IDEAS home Printed from https://ideas.repec.org/p/mcn/rwpapr/32.html
   My bibliography  Save this paper

War and Poverty

Author

Listed:
  • Patricia Justino

    ()

Abstract

The main objective of this paper is to systematically identify potential channels of transmission linking civil war and poverty that may lead to the persistence of cycles of poverty and war. A particular focus of the paper is the notion of individual (and group) agency during civil wars, as well as agency constraints faced by populations affected by violence. Although the outbreak and impact of war is known to depend on several financial and political factors, the onset, duration and magnitude of the impact of civil wars are also closely related to what happens to people during violent conflicts and to what people do in areas of violence to secure livelihoods, economic survival, physical security and their social networks. The nature and extent of these choices depends in turn on how individuals and households relate to changes in social norms and forms of institutional organisation during civil wars. The paper explores the economic channels through which war may simultaneously affect and be affected by the economic status and responses of individuals and their immediate relations in areas of violent conflict to cope with and adapt to changes to livelihoods and economic status during civil wars. This analysis focuses in particular on the important but under-researched role of social and political institutional transformation during civil war on individual and household poverty.

Suggested Citation

  • Patricia Justino, 2010. "War and Poverty," Research Working Papers 32, MICROCON - A Micro Level Analysis of Violent Conflict.
  • Handle: RePEc:mcn:rwpapr:32
    as

    Download full text from publisher

    File URL: http://www.microconflict.eu/publications/RWP32_PJ.pdf
    File Function: First version, 2010
    Download Restriction: no

    Other versions of this item:

    Citations

    Citations are extracted by the CitEc Project, subscribe to its RSS feed for this item.
    as


    Cited by:

    1. Stergios Skaperdas, 2011. "The costs of organized violence: a review of the evidence," Economics of Governance, Springer, vol. 12(1), pages 1-23, March.
    2. Mayra Buvinic & Monica Das Gupta & Ursula Casabonne & Philip Verwimp, 2013. "Violent Conflict and Gender Inequality: An Overview," World Bank Research Observer, World Bank Group, vol. 28(1), pages 110-138, February.
    3. Patricia Justino, 2011. "Violent Conflict and Human Capital Accumulation," HiCN Working Papers 99, Households in Conflict Network.
    4. Patricia Justino, 2012. "Shared Societies and Armed Conflict: Costs, Inequality and the Benefits of Peace," HiCN Working Papers 125, Households in Conflict Network.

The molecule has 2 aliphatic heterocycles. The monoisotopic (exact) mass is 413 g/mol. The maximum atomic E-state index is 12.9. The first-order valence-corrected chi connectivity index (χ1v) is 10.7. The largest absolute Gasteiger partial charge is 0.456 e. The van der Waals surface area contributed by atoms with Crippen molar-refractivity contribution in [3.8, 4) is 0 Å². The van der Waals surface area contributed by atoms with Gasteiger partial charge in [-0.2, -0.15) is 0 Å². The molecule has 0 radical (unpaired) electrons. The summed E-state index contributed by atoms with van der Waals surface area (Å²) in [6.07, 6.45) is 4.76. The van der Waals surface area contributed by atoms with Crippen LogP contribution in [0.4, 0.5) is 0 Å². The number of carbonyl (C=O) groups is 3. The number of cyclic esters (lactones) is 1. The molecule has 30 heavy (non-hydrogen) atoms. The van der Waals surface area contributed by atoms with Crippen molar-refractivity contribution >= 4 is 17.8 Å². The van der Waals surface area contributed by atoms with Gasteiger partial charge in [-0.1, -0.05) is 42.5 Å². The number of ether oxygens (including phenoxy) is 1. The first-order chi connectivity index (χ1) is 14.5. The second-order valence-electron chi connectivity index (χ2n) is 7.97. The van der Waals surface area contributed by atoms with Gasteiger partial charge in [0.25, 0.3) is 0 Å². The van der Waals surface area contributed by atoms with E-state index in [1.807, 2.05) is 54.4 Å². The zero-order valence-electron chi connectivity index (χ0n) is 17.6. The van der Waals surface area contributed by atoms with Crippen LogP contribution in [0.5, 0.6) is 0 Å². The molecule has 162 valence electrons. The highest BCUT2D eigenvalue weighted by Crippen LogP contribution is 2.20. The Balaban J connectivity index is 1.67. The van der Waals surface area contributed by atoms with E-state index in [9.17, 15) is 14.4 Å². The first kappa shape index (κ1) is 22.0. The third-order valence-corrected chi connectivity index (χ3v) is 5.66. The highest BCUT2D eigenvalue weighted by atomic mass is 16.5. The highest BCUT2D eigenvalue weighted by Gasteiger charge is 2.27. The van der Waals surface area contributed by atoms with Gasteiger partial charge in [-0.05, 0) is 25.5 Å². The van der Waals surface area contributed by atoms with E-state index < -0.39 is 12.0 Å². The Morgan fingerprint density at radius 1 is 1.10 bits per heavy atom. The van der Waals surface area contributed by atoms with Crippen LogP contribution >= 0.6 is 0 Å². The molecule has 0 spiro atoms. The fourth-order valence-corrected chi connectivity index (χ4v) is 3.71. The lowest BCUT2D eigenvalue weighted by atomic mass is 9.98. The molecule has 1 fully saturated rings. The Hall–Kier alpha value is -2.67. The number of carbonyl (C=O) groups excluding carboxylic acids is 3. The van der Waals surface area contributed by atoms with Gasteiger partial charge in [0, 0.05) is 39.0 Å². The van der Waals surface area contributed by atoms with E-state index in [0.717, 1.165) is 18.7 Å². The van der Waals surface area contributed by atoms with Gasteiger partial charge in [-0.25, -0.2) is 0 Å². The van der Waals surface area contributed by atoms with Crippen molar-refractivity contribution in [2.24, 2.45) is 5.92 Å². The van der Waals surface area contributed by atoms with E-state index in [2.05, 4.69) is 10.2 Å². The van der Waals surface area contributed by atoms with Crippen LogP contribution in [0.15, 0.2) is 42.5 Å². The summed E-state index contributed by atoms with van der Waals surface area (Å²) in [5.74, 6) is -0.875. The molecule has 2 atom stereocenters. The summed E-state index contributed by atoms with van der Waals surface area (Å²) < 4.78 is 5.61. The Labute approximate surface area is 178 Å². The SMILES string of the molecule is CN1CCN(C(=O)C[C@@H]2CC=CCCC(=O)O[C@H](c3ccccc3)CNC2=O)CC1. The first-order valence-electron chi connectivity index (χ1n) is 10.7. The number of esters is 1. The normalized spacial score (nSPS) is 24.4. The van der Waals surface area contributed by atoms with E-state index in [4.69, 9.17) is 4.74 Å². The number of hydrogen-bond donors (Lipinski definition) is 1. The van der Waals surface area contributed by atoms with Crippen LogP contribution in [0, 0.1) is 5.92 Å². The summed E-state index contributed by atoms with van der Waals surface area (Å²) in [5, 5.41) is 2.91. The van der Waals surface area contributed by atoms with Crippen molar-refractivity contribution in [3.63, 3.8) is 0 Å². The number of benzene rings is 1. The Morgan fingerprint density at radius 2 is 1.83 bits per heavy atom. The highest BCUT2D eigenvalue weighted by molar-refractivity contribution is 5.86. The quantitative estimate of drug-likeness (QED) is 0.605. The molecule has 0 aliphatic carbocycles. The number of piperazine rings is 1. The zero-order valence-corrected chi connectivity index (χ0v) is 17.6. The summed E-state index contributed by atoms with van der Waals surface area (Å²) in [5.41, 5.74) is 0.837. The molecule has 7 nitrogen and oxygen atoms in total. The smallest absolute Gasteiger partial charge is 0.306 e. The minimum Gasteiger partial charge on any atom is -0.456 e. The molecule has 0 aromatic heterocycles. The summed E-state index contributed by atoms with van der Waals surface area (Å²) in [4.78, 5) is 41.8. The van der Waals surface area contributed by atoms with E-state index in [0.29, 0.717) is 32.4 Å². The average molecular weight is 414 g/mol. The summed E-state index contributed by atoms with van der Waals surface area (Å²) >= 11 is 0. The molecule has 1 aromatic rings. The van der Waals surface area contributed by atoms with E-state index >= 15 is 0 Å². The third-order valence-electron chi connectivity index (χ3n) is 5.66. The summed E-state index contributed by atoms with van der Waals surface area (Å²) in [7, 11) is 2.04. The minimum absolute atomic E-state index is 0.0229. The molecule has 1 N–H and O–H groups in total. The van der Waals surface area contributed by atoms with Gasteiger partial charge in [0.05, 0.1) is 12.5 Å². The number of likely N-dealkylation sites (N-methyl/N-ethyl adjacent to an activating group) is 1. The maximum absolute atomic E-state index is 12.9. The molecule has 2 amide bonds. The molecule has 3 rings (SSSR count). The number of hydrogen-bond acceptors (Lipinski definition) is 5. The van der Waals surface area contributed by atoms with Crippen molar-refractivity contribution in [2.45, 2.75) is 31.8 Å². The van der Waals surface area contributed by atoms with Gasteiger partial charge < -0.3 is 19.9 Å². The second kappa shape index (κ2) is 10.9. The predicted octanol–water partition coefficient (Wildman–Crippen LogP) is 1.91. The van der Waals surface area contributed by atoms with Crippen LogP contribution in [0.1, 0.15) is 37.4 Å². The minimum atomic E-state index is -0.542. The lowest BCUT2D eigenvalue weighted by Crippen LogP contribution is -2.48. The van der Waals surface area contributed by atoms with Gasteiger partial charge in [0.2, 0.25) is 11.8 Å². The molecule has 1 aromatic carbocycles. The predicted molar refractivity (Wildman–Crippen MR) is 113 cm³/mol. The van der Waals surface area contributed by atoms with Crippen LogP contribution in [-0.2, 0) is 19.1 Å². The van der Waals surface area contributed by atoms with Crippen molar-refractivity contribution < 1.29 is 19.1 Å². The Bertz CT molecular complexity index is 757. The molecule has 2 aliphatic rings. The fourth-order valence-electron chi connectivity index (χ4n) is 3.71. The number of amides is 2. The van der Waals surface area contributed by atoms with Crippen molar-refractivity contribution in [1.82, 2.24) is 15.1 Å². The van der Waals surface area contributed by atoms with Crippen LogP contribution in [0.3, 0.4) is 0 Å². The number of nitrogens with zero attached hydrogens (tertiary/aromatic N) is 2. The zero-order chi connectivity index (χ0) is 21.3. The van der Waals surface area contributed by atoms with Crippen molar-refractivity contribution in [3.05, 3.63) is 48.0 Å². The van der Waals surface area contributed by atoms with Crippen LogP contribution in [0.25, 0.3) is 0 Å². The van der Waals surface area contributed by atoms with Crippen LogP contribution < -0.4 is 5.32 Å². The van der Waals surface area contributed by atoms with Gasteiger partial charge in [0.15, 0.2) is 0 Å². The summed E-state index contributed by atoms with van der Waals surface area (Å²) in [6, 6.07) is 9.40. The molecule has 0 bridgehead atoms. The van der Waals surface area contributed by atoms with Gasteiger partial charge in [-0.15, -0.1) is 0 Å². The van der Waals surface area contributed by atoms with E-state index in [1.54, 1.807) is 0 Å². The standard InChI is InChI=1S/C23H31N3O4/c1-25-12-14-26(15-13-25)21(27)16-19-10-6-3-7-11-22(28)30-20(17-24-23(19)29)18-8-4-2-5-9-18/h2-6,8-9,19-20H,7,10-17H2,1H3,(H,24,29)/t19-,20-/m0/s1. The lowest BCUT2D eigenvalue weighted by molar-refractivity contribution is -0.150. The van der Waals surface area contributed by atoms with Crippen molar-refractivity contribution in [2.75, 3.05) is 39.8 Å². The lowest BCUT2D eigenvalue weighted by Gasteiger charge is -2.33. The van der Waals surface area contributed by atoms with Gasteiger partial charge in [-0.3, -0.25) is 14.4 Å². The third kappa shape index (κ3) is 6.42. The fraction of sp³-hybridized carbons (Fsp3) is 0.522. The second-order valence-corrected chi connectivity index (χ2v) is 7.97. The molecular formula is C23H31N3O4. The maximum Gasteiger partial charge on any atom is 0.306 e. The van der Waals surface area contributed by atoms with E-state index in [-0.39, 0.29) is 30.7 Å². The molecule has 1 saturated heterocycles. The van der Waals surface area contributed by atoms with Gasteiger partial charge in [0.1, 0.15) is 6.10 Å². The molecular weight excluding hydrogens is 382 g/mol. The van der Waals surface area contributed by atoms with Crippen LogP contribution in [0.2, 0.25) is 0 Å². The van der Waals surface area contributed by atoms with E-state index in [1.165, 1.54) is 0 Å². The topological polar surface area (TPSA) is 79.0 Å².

5. Tilman Brück & Patricia Justino & Philip Verwimp & Alexandra Avdeenko, 2010. "Identifying Conflict and Violence in Micro-Level Surveys," Economics of Security Working Paper Series 38, DIW Berlin, German Institute for Economic Research.
    6. Patricia Justino & Marinella Leone & Paola Salardi, 2011. "Education and Conflict Recovery: The Case of Timor Leste," HiCN Working Papers 100, Households in Conflict Network.
    7. Patricia Justino, 2012. "Nutrition, Governance and Violence: A Framework for the Analysis of Resilience and Vulnerability to Food Insecurity in Contexts of Violent Conflict," HiCN Working Papers 132, Households in Conflict Network.
    8. Philip Verwimp, 2012. "Food Security, Violent Conflict and Human Development: Causes and Consequences," UNDP Africa Policy Notes 2012-016, United Nations Development Programme, Regional Bureau for Africa.

    More about this item

    NEP fields

    This paper has been announced in the following NEP Reports:

    Statistics

    Access and download statistics

    Corrections

    All material on this site has been provided by the respective publishers and authors. You can help correct errors and omissions. When requesting a correction, please mention this item's handle: RePEc:mcn:rwpapr:32. See general information about how to correct material in RePEc.

    For technical questions regarding this item, or to correct its authors, title, abstract, bibliographic or download information, contact: (John Spall) or () or () or () or (). General contact details of provider: http://edirc.repec.org/data/idsusuk.html .

    If you have authored this item and are not yet registered with RePEc, we encourage you to do it here. This allows to link your profile to this item. It also allows you to accept potential citations to this item that we are uncertain about.

    We have no references for this item. You can help adding them by using this form .

    If you know of missing items citing this one, you can help us creating those links by adding the relevant references in the same way as above, for each refering item. If you are a registered author of this item, you may also want to check the "citations" tab in your RePEc Author Service profile, as there may be some citations waiting for confirmation.

    Please note that corrections may take a couple of weeks to filter through the various RePEc services.

    IDEAS is a RePEc service hosted by the Research Division of the Federal Reserve Bank of St. Louis . RePEc uses bibliographic data supplied by the respective publishers.